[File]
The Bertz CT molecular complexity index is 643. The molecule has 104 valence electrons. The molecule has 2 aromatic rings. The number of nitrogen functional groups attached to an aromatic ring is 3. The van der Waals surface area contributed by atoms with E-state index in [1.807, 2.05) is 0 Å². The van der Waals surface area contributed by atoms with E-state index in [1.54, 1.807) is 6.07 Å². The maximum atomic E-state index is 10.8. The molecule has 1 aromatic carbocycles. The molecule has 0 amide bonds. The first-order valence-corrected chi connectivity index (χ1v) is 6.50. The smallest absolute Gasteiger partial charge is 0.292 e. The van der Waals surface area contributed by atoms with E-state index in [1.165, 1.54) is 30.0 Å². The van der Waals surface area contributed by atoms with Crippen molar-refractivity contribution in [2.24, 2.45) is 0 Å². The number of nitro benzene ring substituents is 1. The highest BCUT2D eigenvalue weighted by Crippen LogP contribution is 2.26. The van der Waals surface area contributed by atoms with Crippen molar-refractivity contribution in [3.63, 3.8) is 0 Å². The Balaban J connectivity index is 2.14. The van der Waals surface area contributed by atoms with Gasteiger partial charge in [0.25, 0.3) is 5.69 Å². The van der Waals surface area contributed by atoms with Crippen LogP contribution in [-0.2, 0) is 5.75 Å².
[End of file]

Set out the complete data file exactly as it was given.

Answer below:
The Bertz CT molecular complexity index is 643. The molecule has 104 valence electrons. The molecule has 2 aromatic rings. The number of nitrogen functional groups attached to an aromatic ring is 3. The van der Waals surface area contributed by atoms with E-state index in [1.807, 2.05) is 0 Å². The van der Waals surface area contributed by atoms with E-state index in [1.54, 1.807) is 6.07 Å². The maximum atomic E-state index is 10.8. The molecule has 1 aromatic carbocycles. The molecule has 0 amide bonds. The first-order valence-corrected chi connectivity index (χ1v) is 6.50. The smallest absolute Gasteiger partial charge is 0.292 e. The van der Waals surface area contributed by atoms with E-state index in [1.165, 1.54) is 30.0 Å². The van der Waals surface area contributed by atoms with Crippen molar-refractivity contribution in [2.24, 2.45) is 0 Å². The number of nitro benzene ring substituents is 1. The highest BCUT2D eigenvalue weighted by Crippen LogP contribution is 2.26. The van der Waals surface area contributed by atoms with Crippen molar-refractivity contribution in [3.63, 3.8) is 0 Å². The Balaban J connectivity index is 2.14. The van der Waals surface area contributed by atoms with Gasteiger partial charge in [0.25, 0.3) is 5.69 Å². The van der Waals surface area contributed by atoms with Crippen LogP contribution in [-0.2, 0) is 5.75 Å².